Title

El Camino Real: commercial trade route to Santa Fe

Authors

Jodi Harrison

Date

5-31-2018 1:15 PM

End Time

31-5-2018 1:30 PM

Location

WUC Columbia Room

Session Chair

Kimberly Jensen

Session Title

History Department Senior Capstone Presentations

Presentation Type

Presentation

Faculty Sponsor(s)

John Rector, Elizabeth Swedo

Abstract

The Royal Road of the Interior Land served as the sole trade and supply route to the frontier regions of New Spain for the better part of three centuries. The 18th century mission colony of Santa Fe was the northern terminus of El Camino Real. Caravan trade parties that traveled the near 1,600-mile route were the only means for buying and selling goods in Santa Fe. Native laborers were the backbone of the self-sustaining colony and manufactured numerous trade exports. The combination of Native American contributions and merchant trade on El Camino Real were the reasons for Santa Fe’s ultimate survival as a permanent settlement. I will be examining letters by two 18th century governors of New Mexico that provide requests and information on supplies needed to be sent overland for mission upkeep. Additionally, colonial era textiles provide an insightful example of commodities produced by Pueblo artisans for trade and purchase of needed imports. Sources from the Spanish and the natives provide some balance in contextualizing trade on El Camino Real.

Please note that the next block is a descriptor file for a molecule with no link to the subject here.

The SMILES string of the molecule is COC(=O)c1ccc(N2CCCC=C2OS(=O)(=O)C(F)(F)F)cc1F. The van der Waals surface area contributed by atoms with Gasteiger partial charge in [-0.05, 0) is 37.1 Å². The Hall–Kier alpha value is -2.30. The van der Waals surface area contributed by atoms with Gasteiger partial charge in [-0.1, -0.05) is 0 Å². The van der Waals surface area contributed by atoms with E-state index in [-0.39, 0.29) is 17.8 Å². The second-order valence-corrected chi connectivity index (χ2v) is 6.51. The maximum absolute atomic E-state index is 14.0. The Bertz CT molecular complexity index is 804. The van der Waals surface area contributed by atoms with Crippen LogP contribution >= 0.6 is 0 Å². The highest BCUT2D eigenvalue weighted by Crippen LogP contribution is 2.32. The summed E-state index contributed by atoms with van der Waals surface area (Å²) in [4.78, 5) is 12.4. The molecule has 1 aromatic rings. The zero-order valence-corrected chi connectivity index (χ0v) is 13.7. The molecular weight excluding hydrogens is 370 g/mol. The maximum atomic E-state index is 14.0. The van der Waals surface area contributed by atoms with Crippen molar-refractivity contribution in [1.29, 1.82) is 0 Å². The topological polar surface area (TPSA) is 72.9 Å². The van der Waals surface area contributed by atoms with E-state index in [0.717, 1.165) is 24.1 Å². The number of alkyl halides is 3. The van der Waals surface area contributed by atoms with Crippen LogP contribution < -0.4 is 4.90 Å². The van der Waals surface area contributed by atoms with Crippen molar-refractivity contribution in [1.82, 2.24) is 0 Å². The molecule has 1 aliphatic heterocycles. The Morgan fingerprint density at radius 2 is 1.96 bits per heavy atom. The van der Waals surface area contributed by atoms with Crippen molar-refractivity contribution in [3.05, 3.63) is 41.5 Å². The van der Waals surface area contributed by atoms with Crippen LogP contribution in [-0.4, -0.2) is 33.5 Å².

This document is currently not available here.

Share

COinS
 
May 31st, 1:15 PM May 31st, 1:30 PM

El Camino Real: commercial trade route to Santa Fe

WUC Columbia Room

The Royal Road of the Interior Land served as the sole trade and supply route to the frontier regions of New Spain for the better part of three centuries. The 18th century mission colony of Santa Fe was the northern terminus of El Camino Real. Caravan trade parties that traveled the near 1,600-mile route were the only means for buying and selling goods in Santa Fe. Native laborers were the backbone of the self-sustaining colony and manufactured numerous trade exports. The combination of Native American contributions and merchant trade on El Camino Real were the reasons for Santa Fe’s ultimate survival as a permanent settlement. I will be examining letters by two 18th century governors of New Mexico that provide requests and information on supplies needed to be sent overland for mission upkeep. Additionally, colonial era textiles provide an insightful example of commodities produced by Pueblo artisans for trade and purchase of needed imports. Sources from the Spanish and the natives provide some balance in contextualizing trade on El Camino Real.